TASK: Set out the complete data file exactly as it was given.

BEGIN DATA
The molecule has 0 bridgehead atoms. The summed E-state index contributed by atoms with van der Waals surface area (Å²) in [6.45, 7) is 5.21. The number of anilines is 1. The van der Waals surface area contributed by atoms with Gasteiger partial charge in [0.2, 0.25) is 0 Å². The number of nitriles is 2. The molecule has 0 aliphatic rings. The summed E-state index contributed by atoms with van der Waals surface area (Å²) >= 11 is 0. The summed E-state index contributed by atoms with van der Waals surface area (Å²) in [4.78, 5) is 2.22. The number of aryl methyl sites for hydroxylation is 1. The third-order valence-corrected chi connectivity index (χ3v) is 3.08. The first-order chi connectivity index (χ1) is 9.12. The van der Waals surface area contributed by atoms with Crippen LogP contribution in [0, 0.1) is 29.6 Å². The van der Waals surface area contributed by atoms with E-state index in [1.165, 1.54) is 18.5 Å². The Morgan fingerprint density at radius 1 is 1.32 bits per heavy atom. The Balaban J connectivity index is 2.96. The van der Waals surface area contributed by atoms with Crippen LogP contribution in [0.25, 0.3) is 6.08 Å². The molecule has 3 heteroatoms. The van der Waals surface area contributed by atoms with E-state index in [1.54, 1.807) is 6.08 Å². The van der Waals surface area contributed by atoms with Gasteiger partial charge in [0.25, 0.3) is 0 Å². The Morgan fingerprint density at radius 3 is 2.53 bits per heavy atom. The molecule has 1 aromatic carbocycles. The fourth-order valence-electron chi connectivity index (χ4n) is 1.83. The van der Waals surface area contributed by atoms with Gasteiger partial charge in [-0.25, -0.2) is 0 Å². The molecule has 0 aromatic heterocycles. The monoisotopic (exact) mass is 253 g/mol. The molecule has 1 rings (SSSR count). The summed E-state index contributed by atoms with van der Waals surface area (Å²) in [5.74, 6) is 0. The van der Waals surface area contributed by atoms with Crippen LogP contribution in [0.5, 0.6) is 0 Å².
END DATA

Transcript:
The molecule has 0 bridgehead atoms. The summed E-state index contributed by atoms with van der Waals surface area (Å²) in [6.45, 7) is 5.21. The number of anilines is 1. The van der Waals surface area contributed by atoms with Gasteiger partial charge in [0.2, 0.25) is 0 Å². The number of nitriles is 2. The molecule has 0 aliphatic rings. The summed E-state index contributed by atoms with van der Waals surface area (Å²) >= 11 is 0. The summed E-state index contributed by atoms with van der Waals surface area (Å²) in [4.78, 5) is 2.22. The number of aryl methyl sites for hydroxylation is 1. The third-order valence-corrected chi connectivity index (χ3v) is 3.08. The first-order chi connectivity index (χ1) is 9.12. The van der Waals surface area contributed by atoms with Crippen LogP contribution in [0, 0.1) is 29.6 Å². The van der Waals surface area contributed by atoms with E-state index in [1.165, 1.54) is 18.5 Å². The Morgan fingerprint density at radius 1 is 1.32 bits per heavy atom. The Balaban J connectivity index is 2.96. The van der Waals surface area contributed by atoms with Crippen LogP contribution in [0.25, 0.3) is 6.08 Å². The molecule has 3 heteroatoms. The van der Waals surface area contributed by atoms with E-state index in [1.54, 1.807) is 6.08 Å². The van der Waals surface area contributed by atoms with Gasteiger partial charge in [0.25, 0.3) is 0 Å². The Morgan fingerprint density at radius 3 is 2.53 bits per heavy atom. The molecule has 1 aromatic carbocycles. The fourth-order valence-electron chi connectivity index (χ4n) is 1.83. The van der Waals surface area contributed by atoms with Gasteiger partial charge in [-0.25, -0.2) is 0 Å². The molecule has 0 aromatic heterocycles. The monoisotopic (exact) mass is 253 g/mol. The molecule has 1 rings (SSSR count). The summed E-state index contributed by atoms with van der Waals surface area (Å²) in [5.74, 6) is 0. The van der Waals surface area contributed by atoms with Crippen LogP contribution in [0.5, 0.6) is 0 Å².